The organ of Corti from the dko mice displayed a normal complement of supporting cells, as evidenced by a comparable expression of Prox1 in the mutant and control animals (Fig. 3, compare f, g). These results, together with the lack of PCNA and phospho-histone H3 staining in the supporting cell layer (compare Figs. 2b,d,f, 3b) suggested that the postmitotic state of these nonsensory cells was not abolished by the codeletion of p19Ink4d and p21Cip1.
The onset of abnormal proliferation of auditory HCs from the dko mice preceded the loss of HCs. First signs of HC loss were seen at P6, and the loss rapidly progressed thereafter, based on the clear differences in the histology of the organ of Corti between P6 and P10 (Fig. 2, compare d, f). Observations of cleaved caspase 3 positivity suggest that both IHCs and OHCs died through apoptosis (Fig. 3, compare h, i). Of note, the dko mice showed normal developmental apoptosis in the precursor-like cells of the greater epithelial ridge (GER) (Nikolic et al., 2000), the area located medially to the organ of Corti (Fig. 3, compare h, i). Together, these results show that S-phase reentry of HCs in response to the p19Ink4d/p21Cip1codeletion rapidly leads to apoptosis.
To obtain a better resolution of cytological abnormalities in the organ of Corti from the dko mice, we analyzed plastic-embedded semithin sections stained with toluidine blue at P6 (n = 6 cochleas) (Fig. 3j–o). In contrast to wild-type specimens that show one IHC and three OHCs per cochlear half-turn in a cross-section, the dko mice displayed two to four layers of IHCs (Fig. 3, compare j, k). Several sections showed IHCs in mitosis at the lumenal surface (Fig. 3k), but only a few OHCs undergoing division were found (Fig. 3l). Also, IHCs with two separate nuclei or one bi-lobed or multi-lobed nucleus and decondensed chromatin were found, suggesting failures at the level of the cleavage furrow and cytokinesis (Fig. 3m). Both IHCs undergoing mitosis and IHCs with aberrant nuclear morphologies carried stereociliary bundles at the lumenal surface (Fig. 3, compare j with k,m), but many of the more deeply located supernumerary IHCs did not appear to extend a proper mechanosensory domain to the epithelial surface (Fig. 3k,m). Consistent with the findings made in paraffin sections, semithin sections showed profiles of IHCs and especially of OHCs with distinct nuclear condensations typical of apoptotic cells (Fig. 3n,o).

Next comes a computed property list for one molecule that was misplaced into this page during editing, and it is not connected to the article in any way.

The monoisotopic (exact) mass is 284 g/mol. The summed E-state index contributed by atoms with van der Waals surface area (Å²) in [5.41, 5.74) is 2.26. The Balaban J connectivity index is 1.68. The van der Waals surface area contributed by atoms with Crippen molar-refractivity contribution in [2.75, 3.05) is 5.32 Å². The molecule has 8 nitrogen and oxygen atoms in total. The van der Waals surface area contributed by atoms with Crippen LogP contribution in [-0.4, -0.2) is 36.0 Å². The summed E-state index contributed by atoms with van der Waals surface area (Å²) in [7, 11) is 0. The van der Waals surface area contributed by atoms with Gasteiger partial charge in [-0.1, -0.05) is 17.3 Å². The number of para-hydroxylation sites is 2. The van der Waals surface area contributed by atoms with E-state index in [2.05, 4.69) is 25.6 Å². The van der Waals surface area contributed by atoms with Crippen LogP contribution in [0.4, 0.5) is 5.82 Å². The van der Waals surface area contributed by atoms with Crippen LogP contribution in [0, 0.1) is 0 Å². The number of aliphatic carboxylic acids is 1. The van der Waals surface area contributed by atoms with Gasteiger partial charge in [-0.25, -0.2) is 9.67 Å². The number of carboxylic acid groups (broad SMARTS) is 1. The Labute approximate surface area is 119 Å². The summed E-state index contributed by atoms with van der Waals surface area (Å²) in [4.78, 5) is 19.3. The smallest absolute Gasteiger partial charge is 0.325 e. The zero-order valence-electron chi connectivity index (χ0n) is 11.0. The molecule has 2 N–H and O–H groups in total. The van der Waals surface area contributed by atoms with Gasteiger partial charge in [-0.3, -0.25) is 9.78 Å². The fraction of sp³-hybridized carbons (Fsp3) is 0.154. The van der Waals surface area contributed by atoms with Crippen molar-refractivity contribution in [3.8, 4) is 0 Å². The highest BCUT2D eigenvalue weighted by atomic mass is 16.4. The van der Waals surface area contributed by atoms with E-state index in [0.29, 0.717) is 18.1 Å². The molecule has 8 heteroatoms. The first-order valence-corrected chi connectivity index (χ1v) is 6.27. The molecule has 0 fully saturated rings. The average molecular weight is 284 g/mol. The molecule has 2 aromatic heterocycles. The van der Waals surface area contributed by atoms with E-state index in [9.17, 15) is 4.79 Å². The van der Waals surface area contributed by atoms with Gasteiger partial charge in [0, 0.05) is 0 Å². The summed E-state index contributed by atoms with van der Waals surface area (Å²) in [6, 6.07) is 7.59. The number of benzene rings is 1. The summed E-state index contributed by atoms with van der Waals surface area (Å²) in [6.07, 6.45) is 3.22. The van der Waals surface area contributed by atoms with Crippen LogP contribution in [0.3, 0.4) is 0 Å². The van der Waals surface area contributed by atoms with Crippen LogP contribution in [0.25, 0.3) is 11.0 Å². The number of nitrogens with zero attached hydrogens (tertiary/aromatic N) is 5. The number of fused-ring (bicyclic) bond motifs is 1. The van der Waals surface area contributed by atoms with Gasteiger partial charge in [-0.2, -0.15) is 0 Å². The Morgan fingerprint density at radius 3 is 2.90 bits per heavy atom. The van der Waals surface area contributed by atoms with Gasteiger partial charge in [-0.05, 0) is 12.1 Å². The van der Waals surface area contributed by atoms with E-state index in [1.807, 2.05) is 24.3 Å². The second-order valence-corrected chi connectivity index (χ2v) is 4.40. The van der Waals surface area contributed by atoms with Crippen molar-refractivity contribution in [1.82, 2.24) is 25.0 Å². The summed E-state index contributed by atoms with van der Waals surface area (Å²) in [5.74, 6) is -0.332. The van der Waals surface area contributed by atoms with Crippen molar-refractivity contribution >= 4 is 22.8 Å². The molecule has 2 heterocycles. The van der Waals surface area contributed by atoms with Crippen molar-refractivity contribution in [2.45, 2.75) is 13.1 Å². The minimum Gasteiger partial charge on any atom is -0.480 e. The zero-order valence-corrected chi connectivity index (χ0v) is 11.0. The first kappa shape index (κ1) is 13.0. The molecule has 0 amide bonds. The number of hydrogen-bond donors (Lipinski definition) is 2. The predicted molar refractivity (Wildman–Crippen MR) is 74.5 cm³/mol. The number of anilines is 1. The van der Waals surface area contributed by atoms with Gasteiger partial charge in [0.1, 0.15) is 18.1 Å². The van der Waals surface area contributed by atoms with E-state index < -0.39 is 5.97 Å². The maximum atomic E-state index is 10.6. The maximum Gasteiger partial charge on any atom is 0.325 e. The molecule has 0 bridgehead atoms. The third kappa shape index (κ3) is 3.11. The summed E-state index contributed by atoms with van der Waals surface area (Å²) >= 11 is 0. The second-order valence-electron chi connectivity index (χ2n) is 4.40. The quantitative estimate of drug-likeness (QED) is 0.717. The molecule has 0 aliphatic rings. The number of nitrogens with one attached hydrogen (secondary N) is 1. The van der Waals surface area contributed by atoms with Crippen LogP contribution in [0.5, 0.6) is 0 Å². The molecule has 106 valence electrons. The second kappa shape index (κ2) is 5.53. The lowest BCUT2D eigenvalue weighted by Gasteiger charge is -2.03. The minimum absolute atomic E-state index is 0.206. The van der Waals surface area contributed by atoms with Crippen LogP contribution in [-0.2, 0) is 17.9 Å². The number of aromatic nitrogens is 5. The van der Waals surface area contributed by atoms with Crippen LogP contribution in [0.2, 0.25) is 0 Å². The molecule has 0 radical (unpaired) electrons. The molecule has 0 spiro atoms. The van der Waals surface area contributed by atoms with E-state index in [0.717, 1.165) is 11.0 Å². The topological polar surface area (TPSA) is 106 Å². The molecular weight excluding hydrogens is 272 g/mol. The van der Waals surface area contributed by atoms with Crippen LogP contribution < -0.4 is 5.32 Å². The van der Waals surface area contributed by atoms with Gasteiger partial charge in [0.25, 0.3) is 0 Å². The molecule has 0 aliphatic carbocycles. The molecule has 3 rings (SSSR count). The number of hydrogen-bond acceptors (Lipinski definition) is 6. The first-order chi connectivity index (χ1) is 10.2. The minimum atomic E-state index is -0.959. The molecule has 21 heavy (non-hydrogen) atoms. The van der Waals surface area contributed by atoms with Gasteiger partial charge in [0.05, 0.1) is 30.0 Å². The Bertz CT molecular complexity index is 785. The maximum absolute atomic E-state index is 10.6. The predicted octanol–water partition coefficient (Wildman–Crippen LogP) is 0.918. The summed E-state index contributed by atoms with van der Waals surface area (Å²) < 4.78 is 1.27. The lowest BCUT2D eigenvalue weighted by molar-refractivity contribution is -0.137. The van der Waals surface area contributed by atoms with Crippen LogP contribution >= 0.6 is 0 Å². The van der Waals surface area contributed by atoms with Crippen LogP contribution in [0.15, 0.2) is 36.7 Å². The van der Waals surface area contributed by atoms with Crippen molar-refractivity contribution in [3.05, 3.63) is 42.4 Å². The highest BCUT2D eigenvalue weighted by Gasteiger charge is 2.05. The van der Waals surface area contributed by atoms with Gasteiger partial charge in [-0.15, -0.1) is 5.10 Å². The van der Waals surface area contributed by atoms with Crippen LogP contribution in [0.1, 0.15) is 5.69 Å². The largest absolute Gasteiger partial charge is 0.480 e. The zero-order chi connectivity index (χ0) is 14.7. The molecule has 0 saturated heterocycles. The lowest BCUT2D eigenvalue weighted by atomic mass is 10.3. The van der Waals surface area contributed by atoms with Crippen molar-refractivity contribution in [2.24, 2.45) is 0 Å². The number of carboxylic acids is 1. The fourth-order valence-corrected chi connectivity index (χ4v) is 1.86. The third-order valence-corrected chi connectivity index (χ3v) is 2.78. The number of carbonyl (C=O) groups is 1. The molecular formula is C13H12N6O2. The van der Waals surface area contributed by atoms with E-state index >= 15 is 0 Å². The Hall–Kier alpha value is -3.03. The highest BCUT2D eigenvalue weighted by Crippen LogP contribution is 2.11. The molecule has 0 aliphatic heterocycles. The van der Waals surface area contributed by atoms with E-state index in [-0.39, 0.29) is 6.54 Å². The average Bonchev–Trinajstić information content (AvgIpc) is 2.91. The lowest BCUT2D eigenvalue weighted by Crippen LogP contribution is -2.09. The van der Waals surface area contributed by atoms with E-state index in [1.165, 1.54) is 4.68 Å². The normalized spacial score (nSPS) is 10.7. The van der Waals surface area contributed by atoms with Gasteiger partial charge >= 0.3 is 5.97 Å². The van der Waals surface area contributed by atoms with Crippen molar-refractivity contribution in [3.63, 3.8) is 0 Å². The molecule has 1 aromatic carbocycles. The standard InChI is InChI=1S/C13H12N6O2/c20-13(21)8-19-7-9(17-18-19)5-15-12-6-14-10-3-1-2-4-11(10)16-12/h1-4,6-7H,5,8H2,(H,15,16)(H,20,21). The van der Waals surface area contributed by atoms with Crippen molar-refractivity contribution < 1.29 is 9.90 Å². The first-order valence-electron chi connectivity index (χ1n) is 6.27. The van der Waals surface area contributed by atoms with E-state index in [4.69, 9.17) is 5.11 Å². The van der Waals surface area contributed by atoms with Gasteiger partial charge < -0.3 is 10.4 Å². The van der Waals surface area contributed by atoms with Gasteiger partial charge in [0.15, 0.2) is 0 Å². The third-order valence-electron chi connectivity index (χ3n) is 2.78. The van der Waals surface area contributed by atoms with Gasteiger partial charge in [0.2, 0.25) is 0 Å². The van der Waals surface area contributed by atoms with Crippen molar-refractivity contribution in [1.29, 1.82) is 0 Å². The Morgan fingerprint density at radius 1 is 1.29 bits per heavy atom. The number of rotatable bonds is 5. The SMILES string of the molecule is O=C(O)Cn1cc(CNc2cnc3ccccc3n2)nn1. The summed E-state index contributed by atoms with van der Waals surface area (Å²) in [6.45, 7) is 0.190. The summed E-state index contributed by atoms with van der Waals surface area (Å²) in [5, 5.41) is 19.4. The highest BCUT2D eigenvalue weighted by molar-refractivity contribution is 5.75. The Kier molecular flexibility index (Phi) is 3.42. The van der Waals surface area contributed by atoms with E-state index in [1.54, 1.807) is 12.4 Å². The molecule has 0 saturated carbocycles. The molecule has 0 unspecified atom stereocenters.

Codeletion of p19Ink4d and p21Cip1 leads to the destruction of the organ of Corti